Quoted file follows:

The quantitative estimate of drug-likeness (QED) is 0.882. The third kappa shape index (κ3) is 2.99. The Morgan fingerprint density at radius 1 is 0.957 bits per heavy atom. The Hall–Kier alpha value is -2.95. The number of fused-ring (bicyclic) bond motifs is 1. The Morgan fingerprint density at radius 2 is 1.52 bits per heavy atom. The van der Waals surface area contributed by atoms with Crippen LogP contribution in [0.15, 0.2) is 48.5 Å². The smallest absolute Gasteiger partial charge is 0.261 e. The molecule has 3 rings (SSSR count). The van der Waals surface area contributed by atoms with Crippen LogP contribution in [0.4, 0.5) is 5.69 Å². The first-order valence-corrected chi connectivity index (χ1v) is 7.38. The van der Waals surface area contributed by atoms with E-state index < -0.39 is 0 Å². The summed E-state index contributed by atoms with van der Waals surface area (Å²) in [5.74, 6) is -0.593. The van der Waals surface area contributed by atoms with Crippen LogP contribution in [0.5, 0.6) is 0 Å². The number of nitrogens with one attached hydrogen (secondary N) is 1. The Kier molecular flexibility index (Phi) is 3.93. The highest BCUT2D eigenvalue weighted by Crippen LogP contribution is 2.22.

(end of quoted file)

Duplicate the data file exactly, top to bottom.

The quantitative estimate of drug-likeness (QED) is 0.882. The third kappa shape index (κ3) is 2.99. The Morgan fingerprint density at radius 1 is 0.957 bits per heavy atom. The Hall–Kier alpha value is -2.95. The number of fused-ring (bicyclic) bond motifs is 1. The Morgan fingerprint density at radius 2 is 1.52 bits per heavy atom. The van der Waals surface area contributed by atoms with Crippen LogP contribution in [0.15, 0.2) is 48.5 Å². The smallest absolute Gasteiger partial charge is 0.261 e. The molecule has 3 rings (SSSR count). The van der Waals surface area contributed by atoms with Crippen LogP contribution in [0.4, 0.5) is 5.69 Å². The first-order valence-corrected chi connectivity index (χ1v) is 7.38. The van der Waals surface area contributed by atoms with E-state index < -0.39 is 0 Å². The summed E-state index contributed by atoms with van der Waals surface area (Å²) in [5.74, 6) is -0.593. The van der Waals surface area contributed by atoms with Crippen LogP contribution in [0.5, 0.6) is 0 Å². The number of nitrogens with one attached hydrogen (secondary N) is 1. The Kier molecular flexibility index (Phi) is 3.93. The highest BCUT2D eigenvalue weighted by Crippen LogP contribution is 2.22.